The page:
What Is Mylar Paper?

    by Angele Sionna

    About the Author

    Angele Sionna has been a professional journalist since 1995. She's worked as a producer, reporter and writer for national and regional TV, print and online media, including CBS, AOL Travel, Gayot.com and many others. She has a Bachelor of Journalism from the University of Texas at Austin and a Master of Science in journalism from Texas Christian University.


    Mylar is a brand name that has come to be commonly used when talking about biaxially oriented polyethylene terephthalate (BOPET) polyester film, much like people commonly say Kleenex when referring to tissues. Mylar is strong and transparent. It is often used as a coating on paper, giving it a wide range of uses.


    Mylar was invented in 1954. It is the brand name of a polyester film made by DuPont. The name doesn’t actually mean anything. The company “just liked the sound” of it, according to the Online Etymology Dictionary. Anything with the name Mylar on it contains the DuPont-made material, as it is trademarked.

    How it's Made

    To make Mylar, super-heated polyethylene terephthalate (PET) film is put on a roll and stretched. One side is smooth, but the other is not so that it can be applied more easily as a coating to various products, such as paper.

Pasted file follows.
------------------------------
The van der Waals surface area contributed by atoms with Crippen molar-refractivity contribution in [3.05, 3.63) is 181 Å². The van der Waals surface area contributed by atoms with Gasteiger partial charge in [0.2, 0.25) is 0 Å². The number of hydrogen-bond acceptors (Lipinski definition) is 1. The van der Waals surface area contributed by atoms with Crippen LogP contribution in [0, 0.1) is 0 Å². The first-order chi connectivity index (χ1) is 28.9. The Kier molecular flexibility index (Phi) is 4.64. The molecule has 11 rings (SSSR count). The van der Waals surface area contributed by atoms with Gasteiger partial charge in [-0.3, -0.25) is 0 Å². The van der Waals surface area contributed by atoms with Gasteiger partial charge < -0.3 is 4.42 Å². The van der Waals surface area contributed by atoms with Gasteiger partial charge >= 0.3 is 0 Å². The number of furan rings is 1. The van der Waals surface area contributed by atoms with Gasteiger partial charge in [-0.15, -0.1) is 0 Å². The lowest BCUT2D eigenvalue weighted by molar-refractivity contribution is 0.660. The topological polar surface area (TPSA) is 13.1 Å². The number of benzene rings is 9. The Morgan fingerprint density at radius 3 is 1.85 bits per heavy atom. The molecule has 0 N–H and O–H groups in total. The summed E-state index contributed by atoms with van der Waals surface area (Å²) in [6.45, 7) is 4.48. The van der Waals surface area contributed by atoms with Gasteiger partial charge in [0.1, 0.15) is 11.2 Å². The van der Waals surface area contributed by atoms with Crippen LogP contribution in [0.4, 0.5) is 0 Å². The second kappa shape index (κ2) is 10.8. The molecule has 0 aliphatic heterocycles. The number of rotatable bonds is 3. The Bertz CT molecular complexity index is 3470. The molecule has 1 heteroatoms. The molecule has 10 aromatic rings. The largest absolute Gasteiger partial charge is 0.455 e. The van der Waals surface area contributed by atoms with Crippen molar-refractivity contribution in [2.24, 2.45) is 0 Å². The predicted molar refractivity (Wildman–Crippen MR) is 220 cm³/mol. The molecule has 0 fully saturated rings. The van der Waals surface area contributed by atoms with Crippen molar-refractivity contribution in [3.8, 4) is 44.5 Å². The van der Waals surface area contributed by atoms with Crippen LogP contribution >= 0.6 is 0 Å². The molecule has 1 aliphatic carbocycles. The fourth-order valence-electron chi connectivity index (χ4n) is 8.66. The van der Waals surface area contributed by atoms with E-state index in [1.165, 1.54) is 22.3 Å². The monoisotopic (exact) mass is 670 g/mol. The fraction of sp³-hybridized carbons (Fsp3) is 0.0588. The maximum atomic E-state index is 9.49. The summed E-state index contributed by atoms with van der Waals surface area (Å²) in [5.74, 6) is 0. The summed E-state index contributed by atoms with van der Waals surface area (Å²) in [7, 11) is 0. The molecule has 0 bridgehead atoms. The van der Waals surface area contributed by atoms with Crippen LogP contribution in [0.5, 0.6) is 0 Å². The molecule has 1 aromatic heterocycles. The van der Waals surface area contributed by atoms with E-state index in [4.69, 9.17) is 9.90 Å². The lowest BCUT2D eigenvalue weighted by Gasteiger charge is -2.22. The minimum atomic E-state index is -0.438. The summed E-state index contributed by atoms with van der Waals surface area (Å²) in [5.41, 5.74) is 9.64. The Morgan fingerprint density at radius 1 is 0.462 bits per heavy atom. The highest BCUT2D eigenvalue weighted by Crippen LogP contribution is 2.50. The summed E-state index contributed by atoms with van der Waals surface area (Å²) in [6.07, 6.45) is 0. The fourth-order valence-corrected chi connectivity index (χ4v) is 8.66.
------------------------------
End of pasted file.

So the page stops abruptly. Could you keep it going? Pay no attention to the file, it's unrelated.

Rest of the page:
Strength and Durability

    The shelf life of Mylar is tremendous. It is expected to last hundreds of years. It is not easily torn or worn out. Because of its strength and durability, Mylar is often used to protect maps and other paper items. It is used as a barrier layer so that people can write on it without damaging the actual map.


    Mylar paper has a variety of uses, including the familiar top layer of a Polaroid photograph as well as the backing of some sandpapers. DuPont says Mylar is used across the world "in the electrical, electronics, magnetic media, industrial specialty, imaging and graphics, and packaging markets." Mylar is also used to help preserve documents and other ephemera like collectible comic books. Because it is moisture-resistant, Mylar is used by the Library of Congress for the preservation of important papers. It also keeps pollutants, oils, acids and temperature changes at bay.

    Fun Fact

    Despite the common misnomer, those shiny metallic balloons you can find at grocery stores and floral shops aren't actually made with Mylar. They're made from metalized nylon.